Climate's ticking population bomb, plus Biden's Saudi goals
Welcome to Callaway Climate Insights. All eyes on the Texas grid today.
Today in Callaway Climate Insights:
- A new UN report says eight countries will hold half the world’s population growth in the next 30 years. Their climate outlooks aren’t good.
- Are EV leasing services the key to rapid adaption? This British company thinks so.
- Why President Biden’s controversial visit to Saudi Arabia won’t help oil prices
- UK’s Tory leadership contest already hurting British climate agenda
This landscape of ‘mountains’ and ‘valleys’ speckled with glittering stars is actually the edge of a nearby, young, star-forming region called NGC 3324 in the Carina Nebula. Captured in infrared light by NASA’s new James Webb Space Telescope, this image reveals for the first time previously invisible areas of star birth. This telescope has produced the deepest and sharpest infrared image of the distant universe to date. NASA released the first image Monday, and today released more full-color images and spectroscopic data at a special event from the Goddard Space Flight Center in Greenbelt, Md. The project is a partnership with the European Space Agency) and the Canadian Space Agency. Image: NASA, ESA, CSA, STSCI, WEBB ERO production team.
Before I became a journalist, I always wanted to be an astronomer. So, the images released by NASA this morning of the universe more than four billion years ago captivated me with their beauty and timelessness. The one above is my favorite.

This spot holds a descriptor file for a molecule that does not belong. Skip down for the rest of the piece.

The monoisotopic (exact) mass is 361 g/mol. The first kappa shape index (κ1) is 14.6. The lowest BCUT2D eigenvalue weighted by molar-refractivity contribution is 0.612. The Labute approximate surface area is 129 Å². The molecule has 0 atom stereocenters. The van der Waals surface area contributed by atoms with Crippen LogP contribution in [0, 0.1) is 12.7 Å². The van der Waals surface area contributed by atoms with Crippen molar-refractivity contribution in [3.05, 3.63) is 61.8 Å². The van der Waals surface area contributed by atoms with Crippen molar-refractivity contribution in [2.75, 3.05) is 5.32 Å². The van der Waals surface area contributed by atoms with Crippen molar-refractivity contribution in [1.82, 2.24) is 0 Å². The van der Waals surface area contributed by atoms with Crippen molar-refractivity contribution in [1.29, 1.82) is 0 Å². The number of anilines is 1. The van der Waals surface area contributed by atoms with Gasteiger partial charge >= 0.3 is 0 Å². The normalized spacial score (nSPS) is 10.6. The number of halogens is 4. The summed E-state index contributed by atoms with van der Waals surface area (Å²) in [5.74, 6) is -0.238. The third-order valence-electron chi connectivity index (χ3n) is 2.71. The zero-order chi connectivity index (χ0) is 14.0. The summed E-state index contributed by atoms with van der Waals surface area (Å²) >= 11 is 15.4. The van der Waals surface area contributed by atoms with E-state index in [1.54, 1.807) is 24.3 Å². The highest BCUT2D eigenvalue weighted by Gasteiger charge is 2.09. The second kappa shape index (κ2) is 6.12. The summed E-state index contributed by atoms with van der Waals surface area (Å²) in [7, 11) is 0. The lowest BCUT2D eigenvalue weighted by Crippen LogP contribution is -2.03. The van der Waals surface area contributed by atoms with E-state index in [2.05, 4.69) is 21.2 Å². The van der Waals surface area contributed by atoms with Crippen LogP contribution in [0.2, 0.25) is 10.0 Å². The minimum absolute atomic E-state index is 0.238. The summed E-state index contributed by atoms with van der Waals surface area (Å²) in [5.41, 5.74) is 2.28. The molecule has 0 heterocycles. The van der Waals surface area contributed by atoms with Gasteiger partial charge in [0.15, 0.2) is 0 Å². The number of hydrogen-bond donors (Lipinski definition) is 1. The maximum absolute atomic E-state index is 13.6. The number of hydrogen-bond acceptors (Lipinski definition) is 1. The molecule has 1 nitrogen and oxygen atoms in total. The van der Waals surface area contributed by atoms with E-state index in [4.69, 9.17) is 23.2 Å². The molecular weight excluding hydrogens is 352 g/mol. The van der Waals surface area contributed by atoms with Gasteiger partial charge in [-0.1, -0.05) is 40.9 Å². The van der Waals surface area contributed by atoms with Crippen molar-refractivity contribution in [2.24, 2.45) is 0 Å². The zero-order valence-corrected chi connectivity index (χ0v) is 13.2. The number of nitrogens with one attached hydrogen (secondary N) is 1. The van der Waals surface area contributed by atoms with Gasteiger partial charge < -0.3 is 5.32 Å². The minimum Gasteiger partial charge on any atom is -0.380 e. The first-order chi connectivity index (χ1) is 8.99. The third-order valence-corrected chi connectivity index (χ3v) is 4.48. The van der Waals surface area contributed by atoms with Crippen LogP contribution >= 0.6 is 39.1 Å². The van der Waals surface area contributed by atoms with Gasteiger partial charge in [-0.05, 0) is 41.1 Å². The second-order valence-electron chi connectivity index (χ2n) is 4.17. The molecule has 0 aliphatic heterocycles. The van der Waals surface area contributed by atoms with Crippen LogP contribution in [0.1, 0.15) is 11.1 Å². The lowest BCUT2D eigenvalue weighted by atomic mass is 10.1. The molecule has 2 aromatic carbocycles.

Back here on Earth, however, it’s getting kind of crowded. A big United Nations report this week shows that our population will reach eight billion later this year, and almost 10 billion by 2050. India is set to pass China as the world’s most populous nation during that time.
Most ominously, the report shows that more than half of that growth in the next 30 years — almost one billion more people — will be concentrated in just eight countries: the Democratic Republic of the Congo, Egypt, Ethiopia, India, Nigeria, Pakistan, the Philippines, and Tanzania.
That those countries are among the most exposed to the ravages of global warming gives pause as to what is to come in the next three decades. Climate change has often been called a human migration story. With temperatures in some of these countries already approaching “web bulb” ranges, where humans can’t survive, the economic and social fallout from those impending migrations will soon start to be measured.
Expect a lot of analysis shortly on the impact on oil and minerals markets in some of those countries, as well as increased carbon emissions, and what will happen across borders as migration patterns emerge. Stranded assets, indeed.
More insights below . . . .
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